Category Archives: Free State in 1920s, 1930s and 1940s
The first edition of Constance Markievicz’s prison letters was put together by Esther Roper, the partner of Markievicz’s sister Eva Gore-Booth, to whom many of the letters were addressed. The editon was published by Longman Paul in 1934. Roper, with help from Hannah Sheehy-Skeffington, one of the executors of Markievicz’s will and longtime friend and fellow activist, wrote a substantial biographical essay for the book.
Over 50 years later Amanda Sebestyen worked on a new edition and wrote her own introduction. This edition was brought out by the feminist publisher, Virago, in 1987.
Thirty-one years later (last year, 2018) Lindie Naughton, the author of a new recent biography – Markievicz: a most outrageous rebel (Dublin, Merrion Press, 2016) – has put together a new edition. This edition returns the letters to their original form. (Lindie notes, “Consulting the originals in the National Library of Ireland makes it obvious that the published versions of the prison letters skirted around some sensitive issues and blanked out the names of people who quite possibly were still alive at the time of the original publication.”)
The prison letters come from her various stints in jail: May 1916-July 1917 in Mountjoy (Dublin) and Aylesbury (Buckinghamshire); June 1918-March 1919 in Holloway; June-October 1919 in Cork; September 1920-July 1921 in Mountjoy; and November-December 1923 in the North Dublin Union.
Moreover, this edition adds a bunch of letters that haven’t appeared in print before. These include letters to Read the rest of this entry
In the later 1920s and early 1930s, with Moss Twomey as chief-of-staff and figures such as Peader O’Donnell, Frank Ryan, Michael Price, David Fitzgerald and George Gilmore in the leadership, and in the context of the Great Depression and the ruthless right-wing economics of the ruling Free State party Cumann na nGaedheal, the IRA developed clearly leftwards. It initiated a left-wing party, Saor Eire in 1931. It was viciously denounced as “communist” by the Catholic hierarchy and banned by the repressive Free State regime. There were also differences in the IRA, as the rightist elements were uncomfortable at SE’s radical social programme and did not like the idea of standing up to the Catholic hierarchy on social issues. SE lasted only a matter of months.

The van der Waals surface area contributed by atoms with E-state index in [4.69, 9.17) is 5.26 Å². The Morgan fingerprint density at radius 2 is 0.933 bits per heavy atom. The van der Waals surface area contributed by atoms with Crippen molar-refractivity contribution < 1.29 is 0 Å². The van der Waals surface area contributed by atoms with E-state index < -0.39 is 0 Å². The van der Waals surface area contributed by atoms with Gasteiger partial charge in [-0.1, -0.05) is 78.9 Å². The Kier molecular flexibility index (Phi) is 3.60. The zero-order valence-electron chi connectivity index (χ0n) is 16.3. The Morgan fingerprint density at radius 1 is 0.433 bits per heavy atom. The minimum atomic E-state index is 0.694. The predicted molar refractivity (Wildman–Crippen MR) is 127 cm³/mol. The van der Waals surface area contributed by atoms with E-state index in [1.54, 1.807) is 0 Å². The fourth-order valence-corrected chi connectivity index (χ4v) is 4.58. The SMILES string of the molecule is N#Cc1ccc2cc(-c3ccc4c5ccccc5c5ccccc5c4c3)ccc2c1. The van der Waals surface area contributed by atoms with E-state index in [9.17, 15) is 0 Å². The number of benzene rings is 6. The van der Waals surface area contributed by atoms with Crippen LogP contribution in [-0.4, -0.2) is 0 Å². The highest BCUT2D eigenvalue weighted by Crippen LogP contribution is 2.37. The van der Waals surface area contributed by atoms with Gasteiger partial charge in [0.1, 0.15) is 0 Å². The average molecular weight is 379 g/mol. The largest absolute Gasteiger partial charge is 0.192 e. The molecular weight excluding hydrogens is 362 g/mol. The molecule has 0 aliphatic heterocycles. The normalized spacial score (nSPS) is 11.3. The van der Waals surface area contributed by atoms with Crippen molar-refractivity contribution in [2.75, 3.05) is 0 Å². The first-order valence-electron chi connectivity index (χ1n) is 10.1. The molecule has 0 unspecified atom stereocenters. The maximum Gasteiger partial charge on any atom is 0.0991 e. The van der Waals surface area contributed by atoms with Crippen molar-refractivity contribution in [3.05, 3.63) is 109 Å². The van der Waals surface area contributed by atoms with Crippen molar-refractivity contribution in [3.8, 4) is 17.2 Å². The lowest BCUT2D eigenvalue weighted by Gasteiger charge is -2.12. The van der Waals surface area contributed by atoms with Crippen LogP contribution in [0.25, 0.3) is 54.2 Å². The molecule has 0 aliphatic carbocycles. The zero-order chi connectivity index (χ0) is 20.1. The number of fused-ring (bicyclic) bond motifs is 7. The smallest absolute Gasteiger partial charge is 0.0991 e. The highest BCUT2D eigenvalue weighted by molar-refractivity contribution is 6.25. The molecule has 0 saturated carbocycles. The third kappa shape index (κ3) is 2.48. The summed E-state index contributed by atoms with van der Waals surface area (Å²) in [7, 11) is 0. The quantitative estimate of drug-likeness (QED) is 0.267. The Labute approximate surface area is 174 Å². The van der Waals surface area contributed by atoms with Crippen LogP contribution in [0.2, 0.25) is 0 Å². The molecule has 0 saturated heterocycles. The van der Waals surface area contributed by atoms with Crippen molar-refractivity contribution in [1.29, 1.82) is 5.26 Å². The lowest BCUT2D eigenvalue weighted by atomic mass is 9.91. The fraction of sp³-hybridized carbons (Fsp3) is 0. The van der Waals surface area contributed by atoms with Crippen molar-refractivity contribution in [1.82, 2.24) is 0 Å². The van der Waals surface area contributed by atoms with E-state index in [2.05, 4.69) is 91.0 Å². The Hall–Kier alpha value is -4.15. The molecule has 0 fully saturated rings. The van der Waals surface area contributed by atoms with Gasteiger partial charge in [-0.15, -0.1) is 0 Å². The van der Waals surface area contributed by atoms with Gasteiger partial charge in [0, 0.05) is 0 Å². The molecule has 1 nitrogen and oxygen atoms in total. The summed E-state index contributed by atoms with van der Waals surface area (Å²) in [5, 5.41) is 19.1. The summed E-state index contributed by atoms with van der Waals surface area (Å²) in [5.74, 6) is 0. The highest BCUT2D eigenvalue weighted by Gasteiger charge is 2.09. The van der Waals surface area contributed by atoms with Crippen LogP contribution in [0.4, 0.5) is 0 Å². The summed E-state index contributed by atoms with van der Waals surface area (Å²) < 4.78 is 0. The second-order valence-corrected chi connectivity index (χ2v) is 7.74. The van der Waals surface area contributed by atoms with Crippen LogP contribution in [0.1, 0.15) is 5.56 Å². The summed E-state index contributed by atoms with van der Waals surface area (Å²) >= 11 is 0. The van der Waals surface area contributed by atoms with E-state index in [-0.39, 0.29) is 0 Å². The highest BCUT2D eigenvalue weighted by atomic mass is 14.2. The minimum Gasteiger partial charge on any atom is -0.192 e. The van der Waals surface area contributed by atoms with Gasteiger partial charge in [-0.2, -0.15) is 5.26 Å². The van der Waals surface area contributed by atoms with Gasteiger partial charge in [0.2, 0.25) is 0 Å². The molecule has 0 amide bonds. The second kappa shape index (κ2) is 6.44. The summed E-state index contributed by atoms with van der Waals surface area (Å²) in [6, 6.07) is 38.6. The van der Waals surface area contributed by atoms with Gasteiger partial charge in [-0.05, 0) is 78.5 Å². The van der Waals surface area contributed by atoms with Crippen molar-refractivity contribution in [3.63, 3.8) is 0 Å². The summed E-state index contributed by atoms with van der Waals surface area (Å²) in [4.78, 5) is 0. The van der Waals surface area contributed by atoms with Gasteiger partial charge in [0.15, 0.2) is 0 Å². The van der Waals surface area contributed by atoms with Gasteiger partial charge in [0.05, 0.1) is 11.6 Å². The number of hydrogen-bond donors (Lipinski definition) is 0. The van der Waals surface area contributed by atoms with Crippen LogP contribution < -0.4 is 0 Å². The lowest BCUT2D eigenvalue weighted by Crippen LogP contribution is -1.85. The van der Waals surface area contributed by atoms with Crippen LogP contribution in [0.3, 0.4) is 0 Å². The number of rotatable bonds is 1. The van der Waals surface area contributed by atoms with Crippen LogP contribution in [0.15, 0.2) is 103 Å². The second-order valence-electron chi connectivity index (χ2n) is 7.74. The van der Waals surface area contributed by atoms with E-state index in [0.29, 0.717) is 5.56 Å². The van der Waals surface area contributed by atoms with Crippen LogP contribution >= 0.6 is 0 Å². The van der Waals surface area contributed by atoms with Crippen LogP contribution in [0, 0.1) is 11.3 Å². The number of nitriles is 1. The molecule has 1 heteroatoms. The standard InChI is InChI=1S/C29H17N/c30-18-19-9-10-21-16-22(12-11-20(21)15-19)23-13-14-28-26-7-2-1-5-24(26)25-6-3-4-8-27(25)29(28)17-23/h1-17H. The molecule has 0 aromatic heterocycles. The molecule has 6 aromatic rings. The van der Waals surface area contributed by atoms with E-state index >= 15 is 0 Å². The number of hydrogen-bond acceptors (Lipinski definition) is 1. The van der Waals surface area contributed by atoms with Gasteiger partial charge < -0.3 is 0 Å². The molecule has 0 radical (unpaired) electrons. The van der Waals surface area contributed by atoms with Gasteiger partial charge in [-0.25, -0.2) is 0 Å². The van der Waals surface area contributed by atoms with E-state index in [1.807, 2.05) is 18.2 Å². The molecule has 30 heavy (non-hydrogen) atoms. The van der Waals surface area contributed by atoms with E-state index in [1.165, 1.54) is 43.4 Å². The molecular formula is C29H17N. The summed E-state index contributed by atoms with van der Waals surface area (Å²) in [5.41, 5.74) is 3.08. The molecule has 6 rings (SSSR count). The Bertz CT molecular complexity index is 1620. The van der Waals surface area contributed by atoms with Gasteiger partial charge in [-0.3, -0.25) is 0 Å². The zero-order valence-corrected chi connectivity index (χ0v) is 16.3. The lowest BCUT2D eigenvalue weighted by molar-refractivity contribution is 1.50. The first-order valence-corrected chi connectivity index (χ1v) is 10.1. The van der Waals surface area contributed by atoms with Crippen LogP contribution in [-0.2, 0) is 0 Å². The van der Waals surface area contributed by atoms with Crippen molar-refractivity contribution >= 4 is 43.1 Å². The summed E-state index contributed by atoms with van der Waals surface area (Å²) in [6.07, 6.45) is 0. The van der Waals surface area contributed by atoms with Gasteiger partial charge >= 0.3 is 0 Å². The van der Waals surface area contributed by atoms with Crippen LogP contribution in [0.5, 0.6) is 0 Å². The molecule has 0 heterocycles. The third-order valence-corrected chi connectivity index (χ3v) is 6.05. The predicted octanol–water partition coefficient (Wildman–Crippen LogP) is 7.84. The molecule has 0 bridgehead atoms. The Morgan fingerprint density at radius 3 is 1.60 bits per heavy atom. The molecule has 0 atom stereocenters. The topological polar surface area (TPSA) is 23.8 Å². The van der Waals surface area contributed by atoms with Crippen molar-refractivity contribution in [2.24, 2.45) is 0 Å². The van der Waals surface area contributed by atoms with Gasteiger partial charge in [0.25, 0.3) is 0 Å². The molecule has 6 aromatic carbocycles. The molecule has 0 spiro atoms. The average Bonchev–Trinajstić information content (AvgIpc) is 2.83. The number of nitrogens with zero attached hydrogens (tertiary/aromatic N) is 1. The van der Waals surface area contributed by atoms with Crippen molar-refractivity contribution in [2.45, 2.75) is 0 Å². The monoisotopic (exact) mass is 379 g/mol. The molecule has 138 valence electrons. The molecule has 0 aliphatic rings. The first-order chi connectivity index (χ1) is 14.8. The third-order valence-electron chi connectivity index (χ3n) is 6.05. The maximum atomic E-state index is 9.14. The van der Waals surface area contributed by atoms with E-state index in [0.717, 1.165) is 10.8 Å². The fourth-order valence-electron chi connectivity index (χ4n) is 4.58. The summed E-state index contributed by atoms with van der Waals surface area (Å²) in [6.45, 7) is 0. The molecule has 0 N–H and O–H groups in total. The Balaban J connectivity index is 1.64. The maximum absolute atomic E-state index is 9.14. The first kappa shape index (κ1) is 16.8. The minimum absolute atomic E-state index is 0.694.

The IRA then abandoned trying to build a political formation and simply continued as a military-political organisation. In 1933 it adopted the programme below.
We have within our own nation all the resources which are required to provide every citizen not only with the essentials of life but with comfort. Luxuries may not be yet be available, but the first stage is to provide an adequate standard for all.
The resources and wealth of the nation are very largely in the possession and under the control of those sections who are hostile to national freedom , and who have allied themselves with british imperialism. The immediate task is to rescue from them the heritage which they have robbed and plundered from the mass of the people. The powerful interests which dominate Irish life at present were built up on the basis of the conquest.